Intel Expresses Interest in Making Foundry Deals to Produce Custom Chips

intel logoReuters reports that Intel executives today expressed interested in making deals to produce custom chips for customers such as Apple, signaling that the company "wouldn't blink" about basing such custom chips on Intel's own architecture but that operating as a strict contract foundry for non-Intel-based chips would be a more difficult decision for the company.

"If Apple or Sony came to us and said 'I want to do a product that involves your IA (Intel architecture) core and put some of my IP around it', I wouldn't blink. That would be fantastic business for us."

"Then you get into the middle ground of 'I don't want it to be a IA core, I want it to be my own custom-designed core,' and then you are only getting the manufacturing margin, (and) that would be a much more in-depth discussion and analysis."

Initial reports had suggested that Apple might be shifting away from Samsung for production of its custom ARM-based chips used in its iOS device, turning to foundry Taiwan Semiconductor Manufacturing Company (TSMC) for production. And while Apple may still be looking to shift at least some capacity to TSMC, an early teardown of the A5 chip included in the iPad 2 confirmed that the chip was manufactured by Samsung.

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Top Rated Comments

iJays Avatar
172 months ago
very big IF ;)
Score: 3 Votes (Like | Disagree)
lilo777 Avatar
172 months ago
This interview actually indicates two things:

1) There is absolutely no ongoing discussions with Apple about providing foundry services.
2) If someone were to ask Intel for foundry services when the product does not rely on IA architecture "that would be a much more in-depth discussion and analysis" as opposed to cases where the product is based on Intel core (no discussions there - Intel is absolutely open for those deals).
Score: 1 Votes (Like | Disagree)
Consultant Avatar
172 months ago
Intel doesn't want to get left behind by our increasingly mobile based society.
Score: 1 Votes (Like | Disagree)
mdriftmeyer Avatar
172 months ago
The writing is nowhere near on the wall for ARM taking over x86 in anything but the mobile handset business. Now, if ARM starts to make a serious threat to their business, it will become a more serious discussion if they still have a 1 generation process advantage over the rest of the world's foundries. However, by doing so, they would only make ARM's products better, undercutting their own. I'd say them making ARM cores is a long long way away, if it ever happens.

Now, if you want to start talking about custom Intel cores that Apple collaborates with to make their logic boards, and by extension their products, more compact, I think that's a high value proposition for both sides.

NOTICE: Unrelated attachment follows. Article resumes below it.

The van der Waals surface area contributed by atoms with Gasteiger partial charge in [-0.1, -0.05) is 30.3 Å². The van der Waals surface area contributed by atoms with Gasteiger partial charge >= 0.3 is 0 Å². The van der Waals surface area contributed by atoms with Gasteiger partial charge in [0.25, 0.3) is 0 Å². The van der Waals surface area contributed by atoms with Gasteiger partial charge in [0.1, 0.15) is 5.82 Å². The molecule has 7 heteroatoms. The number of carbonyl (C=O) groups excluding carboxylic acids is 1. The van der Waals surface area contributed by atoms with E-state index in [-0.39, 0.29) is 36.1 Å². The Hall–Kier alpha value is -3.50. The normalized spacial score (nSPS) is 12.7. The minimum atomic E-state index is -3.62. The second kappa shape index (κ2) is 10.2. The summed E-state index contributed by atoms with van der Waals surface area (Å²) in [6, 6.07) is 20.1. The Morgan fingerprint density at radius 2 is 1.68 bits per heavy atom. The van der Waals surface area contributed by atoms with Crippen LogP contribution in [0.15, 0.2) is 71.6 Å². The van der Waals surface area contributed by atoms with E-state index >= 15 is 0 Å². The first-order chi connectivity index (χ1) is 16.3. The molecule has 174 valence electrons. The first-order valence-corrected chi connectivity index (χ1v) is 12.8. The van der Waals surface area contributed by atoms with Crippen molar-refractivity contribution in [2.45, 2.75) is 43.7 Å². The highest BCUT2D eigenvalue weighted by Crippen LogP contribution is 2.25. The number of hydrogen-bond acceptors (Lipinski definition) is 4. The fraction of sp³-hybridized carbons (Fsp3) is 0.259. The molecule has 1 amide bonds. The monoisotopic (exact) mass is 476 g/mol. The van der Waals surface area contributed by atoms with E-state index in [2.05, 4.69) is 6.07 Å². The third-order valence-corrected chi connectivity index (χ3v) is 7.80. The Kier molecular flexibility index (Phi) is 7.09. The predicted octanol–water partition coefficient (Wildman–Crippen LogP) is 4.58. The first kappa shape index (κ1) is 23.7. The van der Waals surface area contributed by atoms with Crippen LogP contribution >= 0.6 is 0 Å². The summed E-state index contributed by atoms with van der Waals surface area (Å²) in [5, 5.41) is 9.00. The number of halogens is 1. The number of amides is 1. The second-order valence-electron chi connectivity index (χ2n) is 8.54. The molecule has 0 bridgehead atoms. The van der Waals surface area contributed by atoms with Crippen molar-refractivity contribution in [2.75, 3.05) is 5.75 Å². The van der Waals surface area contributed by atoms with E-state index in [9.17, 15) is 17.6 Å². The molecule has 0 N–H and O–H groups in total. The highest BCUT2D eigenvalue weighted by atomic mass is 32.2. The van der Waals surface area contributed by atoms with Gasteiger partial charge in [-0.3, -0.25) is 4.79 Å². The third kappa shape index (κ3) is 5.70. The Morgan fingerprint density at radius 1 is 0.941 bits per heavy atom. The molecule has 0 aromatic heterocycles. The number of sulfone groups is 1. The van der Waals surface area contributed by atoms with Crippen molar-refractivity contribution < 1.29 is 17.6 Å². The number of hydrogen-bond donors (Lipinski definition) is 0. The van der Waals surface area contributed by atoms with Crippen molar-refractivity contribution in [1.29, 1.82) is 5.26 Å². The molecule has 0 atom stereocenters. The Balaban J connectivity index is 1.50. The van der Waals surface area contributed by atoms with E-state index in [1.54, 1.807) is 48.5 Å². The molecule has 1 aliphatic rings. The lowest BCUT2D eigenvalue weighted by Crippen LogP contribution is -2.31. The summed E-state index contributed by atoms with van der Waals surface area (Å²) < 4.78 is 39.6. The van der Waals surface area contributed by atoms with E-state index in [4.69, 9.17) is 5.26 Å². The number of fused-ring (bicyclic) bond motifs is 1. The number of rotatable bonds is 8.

Intel is DOA for the Embedded space. Let them waste several billion attempting to compete against ARM licensing solutions. They won't win.

Not only is ARM the iOS Platform for hardware, it is as well for Android, RIM and even Windows 7 Mobile is moving to ARM.
Score: 1 Votes (Like | Disagree)
mdriftmeyer Avatar
172 months ago
Intel isn't getting it

Apple has spent a few billion developing their own IP and licensing of ARM IP with ImgTec to develop a NON-INTEL solution.

They aren't moving towards INTEL for the Embedded space. They are moving as far away as possible.

Just follow the LLVM project to catch a clue.
Score: 1 Votes (Like | Disagree)
Hellhammer Avatar
172 months ago
The writing is nowhere near on the wall for ARM taking over x86 in anything but the mobile handset business. Now, if ARM starts to make a serious threat to their business, it will become a more serious discussion if they still have a 1 generation process advantage over the rest of the world's foundries. However, by doing so, they would only make ARM's products better, undercutting their own. I'd say them making ARM cores is a long long way away, if it ever happens.

Now, if you want to start talking about custom Intel cores that Apple collaborates with to make their logic boards, and by extension their products, more compact, I think that's a high value proposition for both sides.

But it looks like Intel is seeing ARM as a serious threat. These recent announcements of Tri-Gate, lower TDP CPUs and now this are starting to look like Intel seriously tries to do something. Sure, Tri-Gate was in development for years so Intel didn't decide to design it yesterday but still, they could have pushed it further away.

ARM lets OEMs do their own chips which can be a huge advantage. If Intel allows the same, ARM has one less advantage. Great news I think, I would appreciate some extra competition between OEMs and this would definitely provide it if every OEM had a slightly different chip.
Score: 1 Votes (Like | Disagree)